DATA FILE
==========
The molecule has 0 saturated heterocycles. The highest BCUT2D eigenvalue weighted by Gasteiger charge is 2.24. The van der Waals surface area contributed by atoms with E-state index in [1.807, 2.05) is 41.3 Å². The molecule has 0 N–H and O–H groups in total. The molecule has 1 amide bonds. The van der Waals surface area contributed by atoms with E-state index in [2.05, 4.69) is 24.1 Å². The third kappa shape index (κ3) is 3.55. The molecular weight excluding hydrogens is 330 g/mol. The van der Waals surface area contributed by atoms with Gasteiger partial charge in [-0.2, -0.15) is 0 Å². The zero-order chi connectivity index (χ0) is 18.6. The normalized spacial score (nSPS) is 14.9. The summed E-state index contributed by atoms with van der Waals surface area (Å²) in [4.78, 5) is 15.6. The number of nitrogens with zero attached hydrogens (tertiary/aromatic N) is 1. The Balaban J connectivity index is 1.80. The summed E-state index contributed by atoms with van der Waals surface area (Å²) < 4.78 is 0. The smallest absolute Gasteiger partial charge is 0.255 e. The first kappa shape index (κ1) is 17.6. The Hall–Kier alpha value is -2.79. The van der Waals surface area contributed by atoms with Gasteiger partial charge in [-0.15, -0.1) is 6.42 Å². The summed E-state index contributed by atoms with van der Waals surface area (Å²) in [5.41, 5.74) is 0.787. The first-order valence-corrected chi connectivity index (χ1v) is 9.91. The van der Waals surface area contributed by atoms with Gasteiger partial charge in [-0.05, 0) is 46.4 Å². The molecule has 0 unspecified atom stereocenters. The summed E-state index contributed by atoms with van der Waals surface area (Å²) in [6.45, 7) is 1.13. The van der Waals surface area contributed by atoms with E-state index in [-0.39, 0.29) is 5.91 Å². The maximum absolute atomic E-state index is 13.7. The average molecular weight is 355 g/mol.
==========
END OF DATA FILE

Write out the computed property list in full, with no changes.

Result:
The molecule has 0 saturated heterocycles. The highest BCUT2D eigenvalue weighted by Gasteiger charge is 2.24. The van der Waals surface area contributed by atoms with E-state index in [1.807, 2.05) is 41.3 Å². The molecule has 0 N–H and O–H groups in total. The molecule has 1 amide bonds. The van der Waals surface area contributed by atoms with E-state index in [2.05, 4.69) is 24.1 Å². The third kappa shape index (κ3) is 3.55. The molecular weight excluding hydrogens is 330 g/mol. The van der Waals surface area contributed by atoms with Gasteiger partial charge in [-0.2, -0.15) is 0 Å². The zero-order chi connectivity index (χ0) is 18.6. The normalized spacial score (nSPS) is 14.9. The summed E-state index contributed by atoms with van der Waals surface area (Å²) in [4.78, 5) is 15.6. The number of nitrogens with zero attached hydrogens (tertiary/aromatic N) is 1. The Balaban J connectivity index is 1.80. The summed E-state index contributed by atoms with van der Waals surface area (Å²) < 4.78 is 0. The smallest absolute Gasteiger partial charge is 0.255 e. The first kappa shape index (κ1) is 17.6. The Hall–Kier alpha value is -2.79. The van der Waals surface area contributed by atoms with Gasteiger partial charge in [-0.15, -0.1) is 6.42 Å². The summed E-state index contributed by atoms with van der Waals surface area (Å²) in [5.41, 5.74) is 0.787. The first-order valence-corrected chi connectivity index (χ1v) is 9.91. The van der Waals surface area contributed by atoms with Gasteiger partial charge in [-0.05, 0) is 46.4 Å². The molecule has 0 unspecified atom stereocenters. The summed E-state index contributed by atoms with van der Waals surface area (Å²) in [6.45, 7) is 1.13. The van der Waals surface area contributed by atoms with E-state index in [-0.39, 0.29) is 5.91 Å². The maximum absolute atomic E-state index is 13.7. The average molecular weight is 355 g/mol.